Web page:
Entering a cafe the other day, I sat down with my friend Tim at a table next to a book rack. Tim's eyes wandered to the books on display and lit up with recognition. "I have to show you this!" he burst out, grabbing a title from the shelves.
Judging by his enthusiasm, at first of course I assumed he had found a fabulous read to recommend to me, but another look at his face told me I was wrong. The glint in Tim's eye had a glimmer of gleeful mischief in it. He opened up the book in the middle and shoved it under my nose. "Who would read that?"
Tim, an artist and an animator, is a visual person, and he was showing me a visual nightmare. The words on the page were cramped and condensed together in small font size. The font type was a form of serif that was especially difficult to decipher. The sentences were grouped into paragraphs so lengthy that each one formed a solid square on the page. The whole effect was miserable -- and that was before my brain even registered any meaning from the text.
"Unbelievable!" Tim exulted, his voice a shade too loud for our urban chic surroundings. "Who would print something like this? It's offensive!"
I had to agree. Flipping through the pages, the sheer density of the content assaulted our eyes like a brick wall. Even the most sympathetic reader would find it rough going.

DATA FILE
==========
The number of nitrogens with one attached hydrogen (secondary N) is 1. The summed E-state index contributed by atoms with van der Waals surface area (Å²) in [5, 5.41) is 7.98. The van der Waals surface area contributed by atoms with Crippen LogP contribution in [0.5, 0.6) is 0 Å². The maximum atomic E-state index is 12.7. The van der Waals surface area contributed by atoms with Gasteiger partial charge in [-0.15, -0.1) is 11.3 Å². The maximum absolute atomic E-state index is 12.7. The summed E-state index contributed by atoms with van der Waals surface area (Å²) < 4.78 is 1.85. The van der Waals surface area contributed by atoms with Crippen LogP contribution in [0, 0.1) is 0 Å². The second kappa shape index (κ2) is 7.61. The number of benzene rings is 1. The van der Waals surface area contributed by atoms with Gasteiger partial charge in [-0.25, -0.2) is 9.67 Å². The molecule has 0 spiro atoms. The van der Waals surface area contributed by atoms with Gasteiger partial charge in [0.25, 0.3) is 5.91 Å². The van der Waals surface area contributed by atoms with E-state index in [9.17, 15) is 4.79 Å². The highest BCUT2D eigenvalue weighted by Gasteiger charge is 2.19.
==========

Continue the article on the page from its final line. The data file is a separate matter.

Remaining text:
"The worst part is, it's is a pretty good book," Tim went on. "This is a reprint. I know they were trying to keep costs down by cramming as much text as they could on each page, but..." He returned it to the rack and shook his head.
I finished his thought. "It doesn't do the book buyer any good if he pays less for the book but then can't get through it because it's so hard to read."
"Exactly." Tim and I sipped our coffee and talked about the perils of publishing. Whether you write content, like me, or package and illustrate it, like Tim, you quickly learn that presentation dictates reception.
Scroll up to the picture of the tree at the start of this post. Take a long look at it. What makes it look so peaceful and bountiful? Its natural order and symmetry. Each branch is linked to the others at its root, but each branch has a place of its own in the whole. Branches do not crowd and curl around each other in competition; there are spaces between each one to let in sunlight and air.
Content should be placed the same way on a page or a screen. Sentences and paragraphs need to be separate and distinct. As my high school calligraphy teacher put it, "The space around the letters is just as important as the letters themselves." Otherwise, a subliminal tension takes over.
Don't waste your brilliant writing by forgetting to format your content so that it is reader-friendly. Expecting your target audience to wade through dense blocks of text is not only rude, it does your own ideas a disservice. No one wants to have to thread through a needless thicket of verbiage to stay on the trail of a story. Avoid eye fatigue. Keep your sentences short. Keep your paragraphs pure. And embed your thought stream with spatial resting spots.
In next Monday's post, I will give a practical illustration of how visual formatting plays a pivotal role in employee compliance to behavioral standards. Be sure to read it!
In the meantime, take a weed whacker to your own writing and see if you can prune away the density and let in more light and air. You may just get your readers to stick with you. After all, as you may have noticed, my sentences and paragraphs in this post have been uniformly lean, and the spaces between have been airy -- and you're still reading!